My novel, A Story of Two Towns, deals with the major themes of duality, revolution, and resurrection. The story in set in late 18th-century London and Paris, as economic and political unrest lead to the American and French Revolutions. The main characters: Doctor Alexandre Manette, Charles Darnay, and Sydney Carton—are all recalled to life, or resurrected, in different ways as turmoil erupts. I will share the first paragraph with you to give you a taste of the narrative.

It was the worst of times, it was the best of times, it was the age of wisdom, it was the age of stupidity, it was the epoch of belief, it was the epoch of incredulity, it was the season of Light, it was the season of Darkness, it was the spring of hope, it was the winter of despair, we had everything before us, we had nothing before us, we were all going direct to Heaven, we were all going direct the other way – in short, the period was so far like the present period, that some of its noisiest authorities insisted on its being received, for good or for evil, in the superlative degree of comparison only.

I assure you that any similarities between the above paragraph and the beginning of Charles Dickens completely different book, Tale of Two Cities, are merely coincidental.  Admittedly, I did make extensive use of Dickens’ novel to “inform” my work, but that’s the extent of it. In fact, if you are an avid reader of British Literature, I am certain you noticed several majochanges in my rewrite of the introduction to this classic story.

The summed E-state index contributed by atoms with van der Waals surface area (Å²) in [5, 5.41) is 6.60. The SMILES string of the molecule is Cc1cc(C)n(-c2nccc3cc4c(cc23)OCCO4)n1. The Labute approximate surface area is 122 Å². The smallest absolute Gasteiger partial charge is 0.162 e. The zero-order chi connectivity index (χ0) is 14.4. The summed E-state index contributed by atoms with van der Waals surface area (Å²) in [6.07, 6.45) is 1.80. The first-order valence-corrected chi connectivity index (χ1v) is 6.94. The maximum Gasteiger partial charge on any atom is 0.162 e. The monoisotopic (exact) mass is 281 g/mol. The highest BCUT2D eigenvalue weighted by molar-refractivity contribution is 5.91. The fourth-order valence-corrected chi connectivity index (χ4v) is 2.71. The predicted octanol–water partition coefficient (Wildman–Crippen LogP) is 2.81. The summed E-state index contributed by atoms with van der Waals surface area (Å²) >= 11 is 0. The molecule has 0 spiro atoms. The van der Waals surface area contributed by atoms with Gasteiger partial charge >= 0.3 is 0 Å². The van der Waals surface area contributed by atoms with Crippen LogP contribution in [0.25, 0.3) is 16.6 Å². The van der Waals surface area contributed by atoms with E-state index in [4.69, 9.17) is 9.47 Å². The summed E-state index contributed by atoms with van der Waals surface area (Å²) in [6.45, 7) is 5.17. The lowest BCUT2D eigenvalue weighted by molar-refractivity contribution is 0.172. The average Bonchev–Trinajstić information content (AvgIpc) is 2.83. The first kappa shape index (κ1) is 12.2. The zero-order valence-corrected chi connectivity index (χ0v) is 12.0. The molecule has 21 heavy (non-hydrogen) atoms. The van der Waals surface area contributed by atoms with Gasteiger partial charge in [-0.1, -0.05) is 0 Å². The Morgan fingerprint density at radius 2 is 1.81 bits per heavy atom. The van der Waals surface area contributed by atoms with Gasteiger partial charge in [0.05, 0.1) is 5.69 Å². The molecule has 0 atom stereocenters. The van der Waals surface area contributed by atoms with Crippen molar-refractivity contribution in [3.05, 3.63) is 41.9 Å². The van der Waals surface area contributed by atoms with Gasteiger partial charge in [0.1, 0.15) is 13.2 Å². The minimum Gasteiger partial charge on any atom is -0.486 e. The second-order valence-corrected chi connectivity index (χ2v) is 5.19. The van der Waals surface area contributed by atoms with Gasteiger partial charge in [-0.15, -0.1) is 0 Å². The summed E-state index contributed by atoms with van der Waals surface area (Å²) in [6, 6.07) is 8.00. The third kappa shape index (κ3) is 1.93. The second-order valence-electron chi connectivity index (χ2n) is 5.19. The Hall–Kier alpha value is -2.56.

As with our new science standards, my novel represents the combined efforts of nearly 60 editors and expert contributors who met once in a while to create this original piece of literature for the people of Oklahoma. We also made extensive use of Twitter, Pinterest, and Instagram in the creation of our masterpiece.  This book is unlike any literature found outside the Great State of Oklahoma and we were extremely careful to protect the integrity of our working group from any federal intrusion. Other than the 99.8 percent of the novel that was copied directly from Charles Dickens’ original text, this book is entirely the result of my efforts and those of my collaborators.

Similar to Dr. Barresi, my editor says:“I think Rob’s book is going to be noted throughout the country in terms of the quality and the way it’s been done.”